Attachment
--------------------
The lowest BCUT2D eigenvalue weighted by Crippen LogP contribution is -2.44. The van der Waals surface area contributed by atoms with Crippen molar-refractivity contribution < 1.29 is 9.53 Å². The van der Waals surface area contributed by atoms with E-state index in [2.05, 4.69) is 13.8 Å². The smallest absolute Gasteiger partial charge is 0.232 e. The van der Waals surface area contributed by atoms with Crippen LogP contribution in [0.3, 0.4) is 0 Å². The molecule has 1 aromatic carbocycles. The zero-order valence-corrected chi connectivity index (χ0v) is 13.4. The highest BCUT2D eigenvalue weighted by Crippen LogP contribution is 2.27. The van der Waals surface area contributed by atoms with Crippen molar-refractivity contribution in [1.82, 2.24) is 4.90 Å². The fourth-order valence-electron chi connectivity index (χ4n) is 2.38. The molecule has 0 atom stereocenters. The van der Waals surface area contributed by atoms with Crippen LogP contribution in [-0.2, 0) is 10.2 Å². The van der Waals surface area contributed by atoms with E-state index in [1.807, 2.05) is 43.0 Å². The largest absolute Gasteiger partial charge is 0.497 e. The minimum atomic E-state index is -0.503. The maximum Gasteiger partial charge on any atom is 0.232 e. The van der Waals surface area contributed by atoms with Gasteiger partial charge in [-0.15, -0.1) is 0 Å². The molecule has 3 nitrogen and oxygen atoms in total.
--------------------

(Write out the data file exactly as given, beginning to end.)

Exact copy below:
The lowest BCUT2D eigenvalue weighted by Crippen LogP contribution is -2.44. The van der Waals surface area contributed by atoms with Crippen molar-refractivity contribution < 1.29 is 9.53 Å². The van der Waals surface area contributed by atoms with E-state index in [2.05, 4.69) is 13.8 Å². The smallest absolute Gasteiger partial charge is 0.232 e. The van der Waals surface area contributed by atoms with Crippen LogP contribution in [0.3, 0.4) is 0 Å². The molecule has 1 aromatic carbocycles. The zero-order valence-corrected chi connectivity index (χ0v) is 13.4. The highest BCUT2D eigenvalue weighted by Crippen LogP contribution is 2.27. The van der Waals surface area contributed by atoms with Crippen molar-refractivity contribution in [1.82, 2.24) is 4.90 Å². The fourth-order valence-electron chi connectivity index (χ4n) is 2.38. The molecule has 0 atom stereocenters. The van der Waals surface area contributed by atoms with Crippen LogP contribution in [-0.2, 0) is 10.2 Å². The van der Waals surface area contributed by atoms with E-state index in [1.807, 2.05) is 43.0 Å². The largest absolute Gasteiger partial charge is 0.497 e. The minimum atomic E-state index is -0.503. The maximum Gasteiger partial charge on any atom is 0.232 e. The van der Waals surface area contributed by atoms with Gasteiger partial charge in [-0.15, -0.1) is 0 Å². The molecule has 3 nitrogen and oxygen atoms in total.